By contrast, WordPress is incredibly intuitive. While it still takes a little getting used to, most of the menu items are self-explanatory, and it’s unlikely you’ll break much if you poke around the backend for a bit. I’ve also had a much easier time training others in how to upload and manage WordPress content, so I know it’s not just my own preferences at play.
Approximately 30% of websites are built on WordPress. That’s all websites, total, around the world. Of those that are built using a CMS, about 60% of users choose WordPress. Their closest competitors, Joomla, Drupal, and Magento, have respectively 6.6%, 4.6%, and 2.4% of the CMS market share.
Now, there are talented developers working on all those platforms. But, how hard do you think it will be for you to find them? Working with WordPress means you will have access to a much broader talent pool. That’s not just in the people you work with directly, but also in those who develop plugins and features for WordPress users.
This comes down to the hosted vs. self-hosted issue we discussed earlier. A hosted website will allow for some customization, but those options will always be limited. It’s like renting a house: you can paint the walls, but you can’t knock them down to create a completely different space.
Self-hosted websites puts the ownership in your hands. And when it comes to custom development, that’s a huge deal. Did you want a special ecommerce feature for your website? WordPress can get you there. A hosted website can’t.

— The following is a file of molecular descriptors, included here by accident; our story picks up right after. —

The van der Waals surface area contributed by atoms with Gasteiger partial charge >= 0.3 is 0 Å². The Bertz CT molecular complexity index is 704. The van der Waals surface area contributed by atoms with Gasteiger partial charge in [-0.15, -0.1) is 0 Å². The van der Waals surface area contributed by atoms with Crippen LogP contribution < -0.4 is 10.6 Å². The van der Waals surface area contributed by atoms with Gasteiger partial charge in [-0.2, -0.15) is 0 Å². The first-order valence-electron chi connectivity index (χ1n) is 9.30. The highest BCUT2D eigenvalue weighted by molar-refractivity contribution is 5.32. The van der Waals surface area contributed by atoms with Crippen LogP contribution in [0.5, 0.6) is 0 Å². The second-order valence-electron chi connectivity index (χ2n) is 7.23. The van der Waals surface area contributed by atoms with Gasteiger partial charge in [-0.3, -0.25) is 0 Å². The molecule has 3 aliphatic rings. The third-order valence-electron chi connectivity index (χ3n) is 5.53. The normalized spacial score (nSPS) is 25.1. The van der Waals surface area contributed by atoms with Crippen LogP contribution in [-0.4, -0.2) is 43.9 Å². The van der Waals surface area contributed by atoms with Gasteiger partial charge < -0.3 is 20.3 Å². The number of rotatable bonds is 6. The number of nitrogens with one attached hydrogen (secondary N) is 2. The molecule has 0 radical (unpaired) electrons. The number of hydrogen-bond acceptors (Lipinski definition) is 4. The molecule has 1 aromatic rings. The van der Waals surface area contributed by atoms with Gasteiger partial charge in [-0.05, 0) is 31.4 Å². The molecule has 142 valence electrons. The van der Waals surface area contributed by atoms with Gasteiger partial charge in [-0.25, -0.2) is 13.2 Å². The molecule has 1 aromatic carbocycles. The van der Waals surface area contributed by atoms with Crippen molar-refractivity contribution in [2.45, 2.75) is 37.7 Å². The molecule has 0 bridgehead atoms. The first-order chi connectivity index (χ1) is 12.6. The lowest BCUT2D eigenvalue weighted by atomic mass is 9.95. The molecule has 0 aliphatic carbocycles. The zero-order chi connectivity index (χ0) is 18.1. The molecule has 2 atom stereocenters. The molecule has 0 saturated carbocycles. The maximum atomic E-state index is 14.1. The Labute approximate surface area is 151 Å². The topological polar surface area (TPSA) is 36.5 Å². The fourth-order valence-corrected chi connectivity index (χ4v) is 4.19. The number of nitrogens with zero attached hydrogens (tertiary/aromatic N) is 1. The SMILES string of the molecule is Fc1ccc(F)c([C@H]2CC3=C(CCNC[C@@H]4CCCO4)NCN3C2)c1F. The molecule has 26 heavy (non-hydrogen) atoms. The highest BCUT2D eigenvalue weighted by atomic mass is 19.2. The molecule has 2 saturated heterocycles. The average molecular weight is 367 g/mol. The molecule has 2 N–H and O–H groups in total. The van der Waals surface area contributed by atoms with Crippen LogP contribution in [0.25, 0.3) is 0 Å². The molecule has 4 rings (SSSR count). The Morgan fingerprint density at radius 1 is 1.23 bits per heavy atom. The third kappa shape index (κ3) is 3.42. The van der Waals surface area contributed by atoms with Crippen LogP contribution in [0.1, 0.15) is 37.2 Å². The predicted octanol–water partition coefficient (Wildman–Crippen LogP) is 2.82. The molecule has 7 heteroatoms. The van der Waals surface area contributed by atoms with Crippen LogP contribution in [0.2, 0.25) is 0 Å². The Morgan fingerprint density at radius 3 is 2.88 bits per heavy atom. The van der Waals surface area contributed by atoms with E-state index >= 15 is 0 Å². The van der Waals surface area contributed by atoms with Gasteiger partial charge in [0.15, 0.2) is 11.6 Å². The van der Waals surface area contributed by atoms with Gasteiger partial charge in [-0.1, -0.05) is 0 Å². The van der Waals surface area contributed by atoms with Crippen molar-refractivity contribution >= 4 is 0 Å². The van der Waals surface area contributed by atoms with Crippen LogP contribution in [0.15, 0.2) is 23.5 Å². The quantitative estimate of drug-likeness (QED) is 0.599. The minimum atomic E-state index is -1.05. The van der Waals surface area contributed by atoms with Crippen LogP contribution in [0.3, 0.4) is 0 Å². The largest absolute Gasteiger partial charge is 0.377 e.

WordPress is a team player. Of course, that’s largely because, as the biggest player on the field, everyone wants to work with them. Some of the biggest names in web development offer plugins specifically designed for WordPress web sites.
This works in reverse as well. Because WordPress is open source, the community has strong incentives to build plugins and features that will integrate with other big websites. So if Slack and Google aren’t making it a priority to integrate with WordPress, the WordPress community is certainly making it a priority to integrate with them.
All these features and functions working hand-in-hand has an obvious benefit: they help your business grow and adapt. Need to add ecommerce functionality to your store? WooCommerce can do that for you. Or you can add a forum to grow an online community, or a custom forms plugin to integrate with your new automated marketing software.